Eastside Audiology - Issaquah, WA Eastside Audiology - Issaquah, WA

Photo of man tackling tinnitus metaphorically when he's really tackling a quarterback.

Over 45 million people in this country are affected by tinnitus according to the National Tinnitus Association. If you have it, rest assured you are not alone. It’s generally unclear why people experience tinnitus and there is no cure. Finding ways to deal with it is the secret to living with it, for most. The ultimate checklist to tackle tinnitus is an excellent place to begin.

Understanding Tinnitus

About one in five people are living everyday hearing sounds that no one else can hear because they suffer from tinnitus. Medically, tinnitus is defined as the perception of a phantom sound due to an underlying medical issue. In other words, it’s a symptom, not a sickness itself.

Hearing loss is the biggest reason people get tinnitus. The brain is trying to fill in some gaps and that’s one way of thinking of it. Your brain makes the decision as to what it needs to know after interpreting the sound it hears. For example, your friend talking to you is only sound waves until the inner ear converts them into electrical signals. The brain translates the electrical signals into words that you can understand.

Sound is all around you, but you don’t “hear” it all. If the brain doesn’t think a sound is important to you, it filters it out. You may not hear the wind blowing, as an example. You can feel it, but the brain masks the sound of it passing by your ears because it’s not important that you hear it. It would be confusing and distracting if you heard every sound.

There are less electrical signals for the brain to interpret when someone suffers from hearing loss. The signals never arrive because of injury but the brain still waits for them. The brain may try to create a sound of its own to fill the space when that occurs.

For tinnitus suffers, that sound is:

  • Clicking
  • Ringing
  • Hissing
  • Roaring
  • Buzzing

The phantom noise may be high pitched, low pitched, loud or soft.

There are other reasons besides loss of hearing you might have tinnitus. Here are some other potential factors:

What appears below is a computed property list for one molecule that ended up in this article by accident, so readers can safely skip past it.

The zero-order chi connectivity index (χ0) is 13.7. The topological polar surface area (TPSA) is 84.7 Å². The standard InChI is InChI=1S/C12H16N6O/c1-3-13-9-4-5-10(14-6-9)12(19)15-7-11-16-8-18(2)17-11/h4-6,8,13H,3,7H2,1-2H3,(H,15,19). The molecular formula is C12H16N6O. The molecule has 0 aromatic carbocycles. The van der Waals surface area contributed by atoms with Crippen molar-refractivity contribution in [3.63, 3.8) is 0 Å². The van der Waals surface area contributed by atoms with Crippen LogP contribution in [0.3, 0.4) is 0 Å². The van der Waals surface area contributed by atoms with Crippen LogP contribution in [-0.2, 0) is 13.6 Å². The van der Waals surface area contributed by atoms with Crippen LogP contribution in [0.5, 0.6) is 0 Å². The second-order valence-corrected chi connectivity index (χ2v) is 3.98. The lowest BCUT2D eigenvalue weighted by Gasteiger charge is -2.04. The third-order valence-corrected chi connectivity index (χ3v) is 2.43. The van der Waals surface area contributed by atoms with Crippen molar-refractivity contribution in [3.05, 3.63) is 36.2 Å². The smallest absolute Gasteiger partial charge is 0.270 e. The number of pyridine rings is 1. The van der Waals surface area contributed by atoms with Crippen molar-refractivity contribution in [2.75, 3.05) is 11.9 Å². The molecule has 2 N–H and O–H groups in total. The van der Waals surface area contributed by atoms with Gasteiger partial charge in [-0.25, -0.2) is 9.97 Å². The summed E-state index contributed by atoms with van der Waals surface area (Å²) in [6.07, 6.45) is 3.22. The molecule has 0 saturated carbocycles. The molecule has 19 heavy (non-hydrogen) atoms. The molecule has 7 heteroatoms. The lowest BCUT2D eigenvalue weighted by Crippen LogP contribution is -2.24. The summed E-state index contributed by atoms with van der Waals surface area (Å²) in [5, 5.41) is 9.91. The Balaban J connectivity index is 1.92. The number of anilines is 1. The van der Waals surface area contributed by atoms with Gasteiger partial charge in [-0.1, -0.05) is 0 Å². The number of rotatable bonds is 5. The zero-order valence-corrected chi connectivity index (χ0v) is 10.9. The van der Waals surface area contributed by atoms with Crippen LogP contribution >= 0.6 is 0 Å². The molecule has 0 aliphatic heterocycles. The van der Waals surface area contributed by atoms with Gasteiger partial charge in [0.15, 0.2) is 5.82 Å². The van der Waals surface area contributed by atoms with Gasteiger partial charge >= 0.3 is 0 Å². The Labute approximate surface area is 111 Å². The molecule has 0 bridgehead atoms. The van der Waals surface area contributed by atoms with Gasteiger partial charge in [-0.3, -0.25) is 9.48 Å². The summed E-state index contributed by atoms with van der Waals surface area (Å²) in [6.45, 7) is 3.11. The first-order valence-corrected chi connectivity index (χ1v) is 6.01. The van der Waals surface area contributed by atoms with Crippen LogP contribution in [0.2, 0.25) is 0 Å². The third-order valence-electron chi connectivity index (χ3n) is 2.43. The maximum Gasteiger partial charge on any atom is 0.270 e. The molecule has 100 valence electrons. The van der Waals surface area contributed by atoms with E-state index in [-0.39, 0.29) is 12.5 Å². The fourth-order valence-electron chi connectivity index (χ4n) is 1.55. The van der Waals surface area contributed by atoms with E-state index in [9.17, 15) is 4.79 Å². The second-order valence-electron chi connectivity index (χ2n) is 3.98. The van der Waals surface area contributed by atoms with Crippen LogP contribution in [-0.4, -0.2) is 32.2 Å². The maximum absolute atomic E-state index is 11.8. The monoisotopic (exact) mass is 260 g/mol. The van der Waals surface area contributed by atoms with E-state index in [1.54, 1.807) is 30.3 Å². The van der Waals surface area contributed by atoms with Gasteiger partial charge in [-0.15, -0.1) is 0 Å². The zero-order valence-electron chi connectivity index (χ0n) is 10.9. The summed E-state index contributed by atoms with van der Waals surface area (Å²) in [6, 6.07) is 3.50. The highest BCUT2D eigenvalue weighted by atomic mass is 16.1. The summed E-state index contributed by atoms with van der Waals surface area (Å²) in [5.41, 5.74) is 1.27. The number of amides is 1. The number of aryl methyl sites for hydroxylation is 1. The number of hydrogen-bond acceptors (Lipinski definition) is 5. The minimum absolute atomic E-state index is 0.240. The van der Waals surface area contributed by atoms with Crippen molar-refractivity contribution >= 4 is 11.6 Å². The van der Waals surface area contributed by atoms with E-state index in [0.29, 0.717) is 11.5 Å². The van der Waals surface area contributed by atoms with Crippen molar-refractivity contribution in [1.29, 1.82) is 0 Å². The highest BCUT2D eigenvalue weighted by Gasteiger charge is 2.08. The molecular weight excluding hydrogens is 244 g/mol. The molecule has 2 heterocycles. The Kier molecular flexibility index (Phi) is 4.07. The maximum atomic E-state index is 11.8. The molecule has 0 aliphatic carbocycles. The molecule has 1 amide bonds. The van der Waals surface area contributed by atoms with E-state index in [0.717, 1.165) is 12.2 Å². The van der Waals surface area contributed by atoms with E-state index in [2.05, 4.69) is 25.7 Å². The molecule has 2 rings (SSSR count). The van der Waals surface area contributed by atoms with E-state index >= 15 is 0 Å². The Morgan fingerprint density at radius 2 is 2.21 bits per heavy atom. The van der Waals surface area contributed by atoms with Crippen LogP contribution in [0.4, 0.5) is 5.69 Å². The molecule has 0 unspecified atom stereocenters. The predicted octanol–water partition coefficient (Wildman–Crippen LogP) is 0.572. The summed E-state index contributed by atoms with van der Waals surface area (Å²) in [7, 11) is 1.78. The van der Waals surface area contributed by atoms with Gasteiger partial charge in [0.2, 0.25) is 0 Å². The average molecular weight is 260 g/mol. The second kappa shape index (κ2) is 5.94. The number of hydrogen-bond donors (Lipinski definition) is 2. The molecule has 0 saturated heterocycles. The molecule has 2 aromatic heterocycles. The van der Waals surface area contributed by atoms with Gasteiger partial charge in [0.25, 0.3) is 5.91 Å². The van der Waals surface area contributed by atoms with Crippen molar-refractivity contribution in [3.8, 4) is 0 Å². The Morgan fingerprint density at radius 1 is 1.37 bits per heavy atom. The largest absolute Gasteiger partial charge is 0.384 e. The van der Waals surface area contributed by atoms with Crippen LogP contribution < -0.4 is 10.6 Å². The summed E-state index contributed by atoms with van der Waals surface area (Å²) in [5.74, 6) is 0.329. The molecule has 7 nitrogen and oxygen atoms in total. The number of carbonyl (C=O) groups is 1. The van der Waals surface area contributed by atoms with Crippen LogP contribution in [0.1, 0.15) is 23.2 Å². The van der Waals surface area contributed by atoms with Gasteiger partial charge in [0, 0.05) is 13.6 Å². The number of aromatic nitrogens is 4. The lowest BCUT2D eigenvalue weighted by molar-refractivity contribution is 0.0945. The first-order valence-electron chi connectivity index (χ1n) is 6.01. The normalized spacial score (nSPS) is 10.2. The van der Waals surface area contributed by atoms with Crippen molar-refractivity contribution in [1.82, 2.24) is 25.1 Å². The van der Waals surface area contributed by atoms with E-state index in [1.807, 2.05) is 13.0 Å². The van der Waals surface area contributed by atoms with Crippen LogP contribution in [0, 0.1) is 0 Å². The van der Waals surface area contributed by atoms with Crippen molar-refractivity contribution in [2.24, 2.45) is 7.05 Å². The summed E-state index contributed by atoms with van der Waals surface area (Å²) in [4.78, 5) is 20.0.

• Acoustic neuroma
  • High blood pressure
  • Tumor in the head or neck
  • Malformed capillaries
  • Neck injury
  • Poor blood flow in the neck
  • TMJ disorder
  • Head injury
  • Earwax accumulation
  • Atherosclerosis
  • Medication
  • Ear bone changes
  • Meniere’s disease
  • Loud noises near you

Although physically harmless, Anxiety and depression have been linked to tinnitus and can cause problems like difficulty sleeping and high blood pressure.

Prevention is Your Ear’s Best Friend

Prevention is how you avoid a problem as with most things. Decreasing your risk of hearing loss later in life starts with safeguarding your ears now. Check out these tips to protect your ears:

  • If you have an ear infection, consult a doctor.
  • Spending less time using headphones or earbuds.
  • When you’re at work or at home reduce long term exposure to loud noises.

Get your hearing checked every few years, also. The test allows you to make lifestyle adjustments and get treatment as well as alerting you to an existing hearing loss problem.

If You Notice Tinnitus Symptoms

Ringing doesn’t tell you how or why you got tinnitus, but it does tell you that you have it. You can understand more with a little trial and error.

See if the sound stops after a while if you refrain from wearing headphones or earbuds.

Evaluate your noise exposure. The night before the ringing started were you around loud noise? Did you, for instance:

  • Attend a party
  • Listen to the music of TV with headphones or earbuds
  • Go to a concert
  • Work or sit next to an unusually loud noise

If the answer is yes to any of those scenarios, chances are the tinnitus is temporary.

If The Tinnitus Doesn’t go Away

The next thing to do would be to have an ear exam. Some potential causes your physician will look for are:

  • Infection
  • Ear damage
  • Ear wax
  • Stress levels
  • Inflammation

Here are some specific medications which may cause this issue too:

  • Aspirin
  • Quinine medications
  • Antidepressants
  • Cancer Meds
  • Water pills
  • Antibiotics

Making a change might get rid of the tinnitus.

You can schedule a hearing exam if you can’t find any other obvious cause. If you do have hearing loss, hearing aids can reduce the ringing and better your situation.

Treating Tinnitus

Because tinnitus isn’t a disease, but rather a side effect of something else, the first step would be to treat the cause. If you have high blood pressure, medication will lower it, and the tinnitus should disappear.

For some people, the only answer is to live with the tinnitus, which means looking for ways to suppress it. White noise machines are useful. The ringing goes away when the white noise takes the place of the sound the brain is missing. You can also try a fan, humidifier or dehumidifier to get the result.

Another method is tinnitus retraining. The frequencies of tinnitus are hidden by a device which produces similar tones. It can teach you not to focus on it.

You will also need to find ways to stay away from tinnitus triggers. They are different for each person, so start keeping a diary. When the tinnitus starts, write down everything just before you heard the ringing.

  • What were you doing?
  • What did you eat or drink?
  • What sound did you hear?

The diary will allow you to find patterns. You would know to order something different if you drank a double espresso each time because caffeine is a well known trigger.

Tinnitus affects your quality of life, so discovering ways to lessen its impact or eliminate it is your best chance. To learn more about your tinnitus, schedule an appointment with a hearing care specialist today.

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